Spark plug threaded section sheared, left in head

Buick Lacrosse 2006 with the GM 3800 engine. Told my dad I’d do some work on his hunk-o-junk and the #1 spark plug sheared where the hex flats are connected to the threaded section. Is there any hope of getting the threaded section out of the head without removing the head? Trying to review some YouTube videos now.

Bad start to the Saturday. I got the #5 and #3 plugs out okay before this one and was not using excessive torque on a standard 3/8" ratchet, not even using the full leverage offered by the handle length. I suppose I could have sprayed some P’Blaster in there first but really don’t think I did anything wrong besides mess with an old rusty car that was running before I got my hands on it :-/ I’m pretty sure these are the original plugs and wires from a Michigan car with 185,000 miles.

You might try a large easy-out. Google that if you don’t know what it is.

Pb Blaster the remnent several times over a few days. You might get lucky.


Thank you, I am familiar with it. I just saw a guy use a square shaped one that looked pretty realistic. Hopefully I am overreacting. Thankful I took a minute to stop and not make things worse yet!

Success! I forgot that I had this set of extractors until I started a web search for one specifically for spark plugs. D’oh!
I first cut apart one of the other plugs to see what I was dealing with and to choose the best size.


Go buy a lottery ticket before the luck fades! :money_mouth_face:


Yeah I am gonna think hard before I decide if I am gonna try the rear trio of plugs LoL

Smart guy. Edit

This is the warning Motorcraft states on their spark plugs.

Caution: Do not remove plugs when the engine is warm or hot. The engine must be at room temperature when performing spark plug service. Removing the spark plugs from a warm/hot engine increases the chance the threads could be damaged.


I don’t don’t think this problem is b/c of an error on your part. Parts that refuse to budge is pretty common occurrence in auto repair, diy’er or pro. Me, I’ve never had a spark plug stick like that. To prevent it from happening what I do is coat the spark plug threads with a very thin layer of moly-grease before installing them. I don’t use thread penetrant before removing them, but I do vacuum out the bottom of the plug area to prevent any debris there from falling into cylinder during removal process.

Just listening to recent Car Talk podcast this AM. Caller said wheels on his Euro-car stuck on, couldn’t get lug bolts out. Shop got them off using torch. Reinstalled wheels. Then caller later had flat, found he couldn’t remove the wheels again … lol … Ray suggested to prevent wheels from continuing to have this problem, lube the bolt threads before putting the wheels back on. More common w/ lug-bolts than lug-nuts apparently. I should point out that some say lug nuts/bolts should never be lubed, as it can make them come loose. Never had that happen myself.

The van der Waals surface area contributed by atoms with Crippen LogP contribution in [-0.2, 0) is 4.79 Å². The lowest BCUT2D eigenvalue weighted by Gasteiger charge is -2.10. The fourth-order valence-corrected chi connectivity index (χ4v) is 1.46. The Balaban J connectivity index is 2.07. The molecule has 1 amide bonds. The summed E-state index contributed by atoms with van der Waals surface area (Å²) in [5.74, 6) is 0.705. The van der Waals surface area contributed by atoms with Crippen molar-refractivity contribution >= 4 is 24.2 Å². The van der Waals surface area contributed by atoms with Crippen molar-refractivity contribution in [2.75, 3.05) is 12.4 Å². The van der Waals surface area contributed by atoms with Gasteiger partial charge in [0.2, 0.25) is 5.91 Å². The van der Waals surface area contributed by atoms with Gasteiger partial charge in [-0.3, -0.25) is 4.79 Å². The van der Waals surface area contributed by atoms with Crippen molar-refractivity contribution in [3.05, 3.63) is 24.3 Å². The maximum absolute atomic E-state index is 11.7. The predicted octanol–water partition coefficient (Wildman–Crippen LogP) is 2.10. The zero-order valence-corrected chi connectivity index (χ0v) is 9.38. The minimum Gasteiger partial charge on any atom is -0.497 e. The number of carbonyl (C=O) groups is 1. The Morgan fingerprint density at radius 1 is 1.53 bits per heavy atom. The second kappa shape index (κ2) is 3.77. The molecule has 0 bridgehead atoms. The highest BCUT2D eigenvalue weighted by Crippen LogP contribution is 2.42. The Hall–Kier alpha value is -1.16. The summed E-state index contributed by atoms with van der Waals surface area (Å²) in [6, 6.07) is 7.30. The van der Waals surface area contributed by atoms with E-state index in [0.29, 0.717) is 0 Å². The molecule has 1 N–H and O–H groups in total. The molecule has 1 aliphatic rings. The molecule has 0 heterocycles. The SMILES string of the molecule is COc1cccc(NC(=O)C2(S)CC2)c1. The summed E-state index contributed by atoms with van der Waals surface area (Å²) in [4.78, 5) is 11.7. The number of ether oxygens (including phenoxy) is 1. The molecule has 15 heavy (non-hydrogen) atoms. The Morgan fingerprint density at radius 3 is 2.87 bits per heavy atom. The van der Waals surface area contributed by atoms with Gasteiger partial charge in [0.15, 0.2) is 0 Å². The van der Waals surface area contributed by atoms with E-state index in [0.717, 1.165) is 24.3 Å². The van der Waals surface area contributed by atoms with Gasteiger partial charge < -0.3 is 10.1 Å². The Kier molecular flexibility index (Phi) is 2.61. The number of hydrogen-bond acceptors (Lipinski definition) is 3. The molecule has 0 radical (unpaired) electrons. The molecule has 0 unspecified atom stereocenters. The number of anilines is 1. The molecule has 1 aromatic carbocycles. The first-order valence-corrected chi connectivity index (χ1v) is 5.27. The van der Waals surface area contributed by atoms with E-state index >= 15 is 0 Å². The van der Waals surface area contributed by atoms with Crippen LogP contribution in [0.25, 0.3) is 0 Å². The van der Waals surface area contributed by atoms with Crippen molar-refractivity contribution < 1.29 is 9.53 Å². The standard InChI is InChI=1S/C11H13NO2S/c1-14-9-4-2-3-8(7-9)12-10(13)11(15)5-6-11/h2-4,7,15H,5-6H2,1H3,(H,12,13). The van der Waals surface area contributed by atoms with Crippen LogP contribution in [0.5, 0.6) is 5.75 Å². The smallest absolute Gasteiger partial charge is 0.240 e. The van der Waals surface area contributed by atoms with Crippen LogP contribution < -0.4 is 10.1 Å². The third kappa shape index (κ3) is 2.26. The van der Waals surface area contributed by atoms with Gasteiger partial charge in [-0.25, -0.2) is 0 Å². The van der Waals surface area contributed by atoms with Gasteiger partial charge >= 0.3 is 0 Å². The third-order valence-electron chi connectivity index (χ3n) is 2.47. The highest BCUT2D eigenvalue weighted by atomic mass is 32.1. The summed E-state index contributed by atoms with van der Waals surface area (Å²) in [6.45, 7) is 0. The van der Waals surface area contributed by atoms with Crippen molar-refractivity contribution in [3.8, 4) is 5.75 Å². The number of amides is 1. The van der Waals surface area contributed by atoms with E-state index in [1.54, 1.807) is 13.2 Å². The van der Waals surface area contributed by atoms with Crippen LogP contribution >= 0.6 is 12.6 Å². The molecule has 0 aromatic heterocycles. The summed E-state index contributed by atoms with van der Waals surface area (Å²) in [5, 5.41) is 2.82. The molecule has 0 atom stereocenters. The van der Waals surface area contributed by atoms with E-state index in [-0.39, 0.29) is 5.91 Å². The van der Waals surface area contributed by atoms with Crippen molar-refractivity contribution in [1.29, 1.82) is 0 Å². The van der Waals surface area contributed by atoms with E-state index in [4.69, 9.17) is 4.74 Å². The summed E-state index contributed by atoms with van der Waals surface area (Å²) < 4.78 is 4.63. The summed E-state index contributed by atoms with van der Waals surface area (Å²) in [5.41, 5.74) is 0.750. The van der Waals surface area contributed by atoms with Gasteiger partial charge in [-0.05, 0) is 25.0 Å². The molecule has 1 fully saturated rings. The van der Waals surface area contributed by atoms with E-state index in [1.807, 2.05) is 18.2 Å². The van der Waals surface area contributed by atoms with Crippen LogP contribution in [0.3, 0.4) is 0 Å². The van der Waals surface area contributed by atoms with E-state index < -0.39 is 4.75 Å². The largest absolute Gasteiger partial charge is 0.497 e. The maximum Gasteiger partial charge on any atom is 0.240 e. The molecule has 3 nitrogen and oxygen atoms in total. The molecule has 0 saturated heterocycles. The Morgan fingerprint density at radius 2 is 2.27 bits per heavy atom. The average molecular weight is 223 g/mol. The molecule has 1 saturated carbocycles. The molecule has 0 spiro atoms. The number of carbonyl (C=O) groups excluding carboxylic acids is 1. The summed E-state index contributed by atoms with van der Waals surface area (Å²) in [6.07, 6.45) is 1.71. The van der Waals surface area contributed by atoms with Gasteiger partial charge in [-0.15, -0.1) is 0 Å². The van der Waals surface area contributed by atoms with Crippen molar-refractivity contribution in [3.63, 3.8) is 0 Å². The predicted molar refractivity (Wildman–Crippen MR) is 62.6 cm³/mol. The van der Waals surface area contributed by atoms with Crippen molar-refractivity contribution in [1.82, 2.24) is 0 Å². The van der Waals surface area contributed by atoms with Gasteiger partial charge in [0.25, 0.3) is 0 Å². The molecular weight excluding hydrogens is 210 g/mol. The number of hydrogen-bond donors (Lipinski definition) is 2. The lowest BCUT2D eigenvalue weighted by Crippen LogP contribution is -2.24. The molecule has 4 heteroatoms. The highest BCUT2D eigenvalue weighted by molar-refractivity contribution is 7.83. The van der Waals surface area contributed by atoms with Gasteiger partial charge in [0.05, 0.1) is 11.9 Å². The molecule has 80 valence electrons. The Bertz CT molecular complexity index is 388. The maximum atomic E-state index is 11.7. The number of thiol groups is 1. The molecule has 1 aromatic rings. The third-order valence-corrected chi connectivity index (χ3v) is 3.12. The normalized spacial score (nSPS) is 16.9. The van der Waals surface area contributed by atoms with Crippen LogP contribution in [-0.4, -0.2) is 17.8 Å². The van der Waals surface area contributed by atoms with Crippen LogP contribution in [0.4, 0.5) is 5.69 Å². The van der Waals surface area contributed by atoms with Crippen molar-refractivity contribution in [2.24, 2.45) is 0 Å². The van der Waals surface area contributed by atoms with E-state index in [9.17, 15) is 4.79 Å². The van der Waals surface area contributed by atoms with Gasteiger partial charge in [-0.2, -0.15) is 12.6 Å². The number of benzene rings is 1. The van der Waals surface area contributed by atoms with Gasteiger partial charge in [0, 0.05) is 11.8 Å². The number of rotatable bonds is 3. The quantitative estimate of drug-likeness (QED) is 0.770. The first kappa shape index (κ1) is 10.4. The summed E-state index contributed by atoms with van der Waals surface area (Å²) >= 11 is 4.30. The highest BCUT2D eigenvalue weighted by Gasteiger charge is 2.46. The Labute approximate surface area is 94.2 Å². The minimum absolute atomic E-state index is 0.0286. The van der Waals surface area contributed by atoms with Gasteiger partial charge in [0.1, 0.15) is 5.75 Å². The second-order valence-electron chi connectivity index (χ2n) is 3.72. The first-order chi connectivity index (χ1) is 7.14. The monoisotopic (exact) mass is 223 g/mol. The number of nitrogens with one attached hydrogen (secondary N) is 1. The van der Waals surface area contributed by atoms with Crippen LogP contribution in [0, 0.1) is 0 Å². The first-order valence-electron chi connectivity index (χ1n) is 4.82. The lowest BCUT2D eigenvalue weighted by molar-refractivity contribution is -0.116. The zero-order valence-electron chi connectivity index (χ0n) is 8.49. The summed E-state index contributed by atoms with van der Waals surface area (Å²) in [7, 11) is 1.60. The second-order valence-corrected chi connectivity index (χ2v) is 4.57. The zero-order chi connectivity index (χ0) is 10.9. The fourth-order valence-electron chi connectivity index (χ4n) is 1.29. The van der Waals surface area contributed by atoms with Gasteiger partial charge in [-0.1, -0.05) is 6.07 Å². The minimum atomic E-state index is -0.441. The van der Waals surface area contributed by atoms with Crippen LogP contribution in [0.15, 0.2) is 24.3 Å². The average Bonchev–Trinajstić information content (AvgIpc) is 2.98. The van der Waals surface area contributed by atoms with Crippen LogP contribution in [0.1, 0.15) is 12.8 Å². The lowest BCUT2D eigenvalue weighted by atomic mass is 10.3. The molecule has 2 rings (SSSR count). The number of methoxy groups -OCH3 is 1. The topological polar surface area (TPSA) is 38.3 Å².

That photo looks like there’s head metal in the threads, which will require a helicoil type repair. Is that the case?

I expanded the image, and I don’t see any head material on the threads.

You’re good to go.


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Do not follow George’s advice.

All spark plugs manufacturers warn not to do this.


But when is the last time you’ve changed plugs on an engine with aluminum heads that can go 100,000+ miles between changes ?

Plugs now I’m told have anti seize on them already. A car that old though with close to 200k with the original plugs, likely had none.

To quote my late Uncle Ben, who taught me how to fix cars amongst lots of other things “don’t fix what isn’t broken”.

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When I bought my '99 Monte Carlo brand new (3.8 V6) it came with “100,000 mile” plugs. Working on my own stuff since the early 70’s, I knew the pain of trying to remove rusted bolts/nuts that had been in place for years.

At around 70,000 miles I thought I’d remove the front plugs to check them. One of the plugs really gave me a fight, I thought it might break. In went 6 new plugs (The rear cylinders are a pain to access!). Sometimes “don’t fix what isn’t broken” will lead to worse trouble down the road.

NGK and Denso have been used coated plugs for over 20 years.

This was a Buick though likely using ac plugs not ngk. It’s not clear whether the failure of the plug was due to not using anti seize or just a failed plug coming apart.

Haven’t done that experiment. Seems problematic. Don’t think I ever will … lol …

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There seems to be some difference of opinion out there especially among folks that have to remove them. Might be different for iridium and platinum plugs versus the standard. For ac anyway the engineers seem to say it reduces the ground of the plug. Installers seem to say big deal, it prevents seizing in the head. Takes your pick.

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